Putting a Face on Your Quantitative Research With Qualitative
Posted on January 10, 2019
When done well, qualitative research can put a face on your quantitative research. It can tell you who your customers are as people. What makes them tick? What they experience. What their lifestyle is like. What their values, needs and motivations are. It can clarify communications, how your product or brand fits into their lives, or shed light on what new features or enhancements matter to them.
In short, qualitative explains the why behind otherwise one-dimensional data. Furthermore, a holistic understanding of their customer gives organizations the confidence they need to make (often quick) decisions on an on-going basis. When teams become engaged with their customers the outcome is often better performance and profits.
One of the classic ways to use qualitative to help bring research to life is by developing personas for customer segments. Most segmentation studies are complex, high profile, and expensive. To be effective, the segments must be “measurable, substantial, accessible, differential, and actionable.” And “homogeneous within” but “heterogeneous between.” What? It’s no surprise that to many folks outside the consumer insights team, the segments often feel like statistical figments of the imagination. Who are these people? Do they really exist?
Building qualitative personas for customer segments can really change the way organizations think about their customers and, as a result, how they act. It can align teams around a shared understanding of their customers by removing complexity and focusing on people and service.
For example, we recently helped a plant and gardening brand get to know the humans behind their segmentation. Their customer segmentation study had revealed three major “core” segments, and five “emerging” segments that showed the most promise for growth and development. Our qualitative research helped the team understand the five new segments by creating composite personas that highlighted the differentiating attitudinal and behavioral attributes of each segment.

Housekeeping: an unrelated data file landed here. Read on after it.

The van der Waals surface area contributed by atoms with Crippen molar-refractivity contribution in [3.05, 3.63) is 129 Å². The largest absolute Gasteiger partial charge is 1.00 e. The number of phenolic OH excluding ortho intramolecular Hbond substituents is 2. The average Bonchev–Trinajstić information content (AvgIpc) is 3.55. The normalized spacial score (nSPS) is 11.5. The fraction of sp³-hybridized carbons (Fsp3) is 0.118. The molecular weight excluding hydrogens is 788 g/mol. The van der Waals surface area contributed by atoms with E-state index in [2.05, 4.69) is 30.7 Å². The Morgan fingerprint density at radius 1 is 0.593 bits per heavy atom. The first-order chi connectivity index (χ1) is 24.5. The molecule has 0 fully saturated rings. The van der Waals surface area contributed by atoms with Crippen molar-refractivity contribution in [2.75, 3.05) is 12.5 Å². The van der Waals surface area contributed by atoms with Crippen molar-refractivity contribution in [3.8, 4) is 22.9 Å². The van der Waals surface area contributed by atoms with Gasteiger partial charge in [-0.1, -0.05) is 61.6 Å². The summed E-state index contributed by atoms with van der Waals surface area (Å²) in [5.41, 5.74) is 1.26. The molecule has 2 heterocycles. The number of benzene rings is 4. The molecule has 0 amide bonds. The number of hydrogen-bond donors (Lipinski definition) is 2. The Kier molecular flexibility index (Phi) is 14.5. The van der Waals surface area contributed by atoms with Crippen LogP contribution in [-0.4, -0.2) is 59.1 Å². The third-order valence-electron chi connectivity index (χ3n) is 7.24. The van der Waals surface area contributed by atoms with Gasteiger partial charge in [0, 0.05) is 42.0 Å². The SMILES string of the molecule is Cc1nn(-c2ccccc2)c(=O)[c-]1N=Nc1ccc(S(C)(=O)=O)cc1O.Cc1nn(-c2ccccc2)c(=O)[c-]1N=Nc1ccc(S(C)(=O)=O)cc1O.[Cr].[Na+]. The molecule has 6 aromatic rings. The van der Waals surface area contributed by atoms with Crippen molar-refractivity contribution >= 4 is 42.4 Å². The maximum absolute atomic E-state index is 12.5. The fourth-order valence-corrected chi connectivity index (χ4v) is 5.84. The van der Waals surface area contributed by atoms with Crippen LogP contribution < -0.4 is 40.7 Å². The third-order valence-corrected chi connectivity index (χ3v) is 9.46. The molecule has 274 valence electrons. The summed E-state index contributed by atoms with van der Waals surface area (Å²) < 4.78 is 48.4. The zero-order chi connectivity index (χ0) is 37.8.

When it came to discovering the human side of our quantitative “lifestyle gardener,” there were at least three essential herbs and spices to cooking up great qualitative approach.For organizations, it is much easier to see (and understand) Barbara, our collective “persona.” While she began with the basic characteristics from her statistical segment, she became human: given a name, face, personality, family life, etc. to paint a picture of what she would want and need, and why, in real life. Now that we get her – her emotions and needs- we understand how to meet her needs, and what types of communications and messaging will resonate.
- Building Rapport. Sometimes you just “hit it off” with someone, but in qualitative research making people comfortable is a true skill. If you want to have an open, honest conversation, you have to be able to build rapport. Breaking the ice and a good sense of humor helps. You can further build rapport by actively listening, not judging, being sensitive, observing and understanding non-verbal cues, being truly interested in what people have to say, and appreciating them as people. All of this leads to getting better qualitative responses and richer information.
- Training & experience. Being a “natural” is great, but learning how to control a ‘dominator’ in a focus group or draw out an introverted interviewee takes training and experience. Great qualitative researchers are flexible and creative, hone their skills, and have a tool belt full of techniques to uncover the underlying values and emotions behind the rational responses.
- Understanding the business goal. How the qualitative research fits in to the team’s needs and goals is paramount. A basic understanding of the business helps with probing areas for more in-depth discussion, adapting or pivoting when necessary, and demonstrating a degree of “sophisticated naïveté” with the participants.
Learn more about how Marketry can help bring out the human side of your customers with qualitative research.